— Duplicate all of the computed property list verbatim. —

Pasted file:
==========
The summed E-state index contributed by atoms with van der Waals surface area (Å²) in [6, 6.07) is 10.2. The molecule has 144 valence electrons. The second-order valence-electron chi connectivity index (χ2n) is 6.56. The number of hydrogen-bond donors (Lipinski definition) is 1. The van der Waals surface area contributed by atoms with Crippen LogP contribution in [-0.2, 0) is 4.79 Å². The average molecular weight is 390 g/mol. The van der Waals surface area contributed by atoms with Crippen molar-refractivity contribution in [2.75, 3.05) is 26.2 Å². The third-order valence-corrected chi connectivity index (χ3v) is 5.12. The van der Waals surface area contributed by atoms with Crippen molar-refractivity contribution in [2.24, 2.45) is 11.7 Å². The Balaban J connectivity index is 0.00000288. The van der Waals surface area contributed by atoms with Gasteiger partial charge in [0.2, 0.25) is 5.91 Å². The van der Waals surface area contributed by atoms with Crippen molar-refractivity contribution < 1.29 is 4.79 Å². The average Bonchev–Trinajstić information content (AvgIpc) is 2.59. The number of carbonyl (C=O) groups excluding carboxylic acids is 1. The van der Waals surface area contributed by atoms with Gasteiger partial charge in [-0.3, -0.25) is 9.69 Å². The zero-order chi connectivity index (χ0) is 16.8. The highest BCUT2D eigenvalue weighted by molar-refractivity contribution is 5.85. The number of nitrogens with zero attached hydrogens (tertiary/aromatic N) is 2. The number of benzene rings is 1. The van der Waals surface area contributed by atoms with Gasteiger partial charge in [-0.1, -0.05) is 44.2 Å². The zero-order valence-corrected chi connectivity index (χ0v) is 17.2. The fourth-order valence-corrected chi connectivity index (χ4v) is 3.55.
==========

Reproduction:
The summed E-state index contributed by atoms with van der Waals surface area (Å²) in [6, 6.07) is 10.2. The molecule has 144 valence electrons. The second-order valence-electron chi connectivity index (χ2n) is 6.56. The number of hydrogen-bond donors (Lipinski definition) is 1. The van der Waals surface area contributed by atoms with Crippen LogP contribution in [-0.2, 0) is 4.79 Å². The average molecular weight is 390 g/mol. The van der Waals surface area contributed by atoms with Crippen molar-refractivity contribution in [2.75, 3.05) is 26.2 Å². The third-order valence-corrected chi connectivity index (χ3v) is 5.12. The van der Waals surface area contributed by atoms with Crippen molar-refractivity contribution in [2.24, 2.45) is 11.7 Å². The Balaban J connectivity index is 0.00000288. The van der Waals surface area contributed by atoms with Gasteiger partial charge in [0.2, 0.25) is 5.91 Å². The van der Waals surface area contributed by atoms with Crippen molar-refractivity contribution < 1.29 is 4.79 Å². The average Bonchev–Trinajstić information content (AvgIpc) is 2.59. The number of carbonyl (C=O) groups excluding carboxylic acids is 1. The van der Waals surface area contributed by atoms with Gasteiger partial charge in [-0.3, -0.25) is 9.69 Å². The zero-order chi connectivity index (χ0) is 16.8. The highest BCUT2D eigenvalue weighted by molar-refractivity contribution is 5.85. The number of nitrogens with zero attached hydrogens (tertiary/aromatic N) is 2. The number of benzene rings is 1. The van der Waals surface area contributed by atoms with Gasteiger partial charge in [-0.1, -0.05) is 44.2 Å². The zero-order valence-corrected chi connectivity index (χ0v) is 17.2. The fourth-order valence-corrected chi connectivity index (χ4v) is 3.55.